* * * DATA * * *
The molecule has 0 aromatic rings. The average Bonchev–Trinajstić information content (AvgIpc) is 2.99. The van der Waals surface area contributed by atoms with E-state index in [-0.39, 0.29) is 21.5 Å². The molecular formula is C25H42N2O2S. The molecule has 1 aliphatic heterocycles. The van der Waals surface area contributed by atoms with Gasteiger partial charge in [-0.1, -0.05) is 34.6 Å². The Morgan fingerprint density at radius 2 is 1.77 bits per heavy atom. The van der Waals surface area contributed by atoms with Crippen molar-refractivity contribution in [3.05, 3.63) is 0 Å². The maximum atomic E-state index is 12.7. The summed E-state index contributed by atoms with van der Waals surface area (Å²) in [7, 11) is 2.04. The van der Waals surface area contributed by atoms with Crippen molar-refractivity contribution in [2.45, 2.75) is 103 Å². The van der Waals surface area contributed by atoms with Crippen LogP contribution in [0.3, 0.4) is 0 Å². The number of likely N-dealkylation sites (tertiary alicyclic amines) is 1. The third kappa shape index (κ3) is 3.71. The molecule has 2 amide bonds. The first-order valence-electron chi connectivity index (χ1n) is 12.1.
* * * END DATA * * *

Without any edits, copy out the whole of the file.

The molecule has 0 aromatic rings. The average Bonchev–Trinajstić information content (AvgIpc) is 2.99. The van der Waals surface area contributed by atoms with E-state index in [-0.39, 0.29) is 21.5 Å². The molecular formula is C25H42N2O2S. The molecule has 1 aliphatic heterocycles. The van der Waals surface area contributed by atoms with Gasteiger partial charge in [-0.1, -0.05) is 34.6 Å². The Morgan fingerprint density at radius 2 is 1.77 bits per heavy atom. The van der Waals surface area contributed by atoms with Crippen molar-refractivity contribution in [3.05, 3.63) is 0 Å². The maximum atomic E-state index is 12.7. The summed E-state index contributed by atoms with van der Waals surface area (Å²) in [7, 11) is 2.04. The van der Waals surface area contributed by atoms with Crippen molar-refractivity contribution in [2.45, 2.75) is 103 Å². The van der Waals surface area contributed by atoms with Crippen LogP contribution in [0.3, 0.4) is 0 Å². The number of likely N-dealkylation sites (tertiary alicyclic amines) is 1. The third kappa shape index (κ3) is 3.71. The molecule has 2 amide bonds. The first-order valence-electron chi connectivity index (χ1n) is 12.1.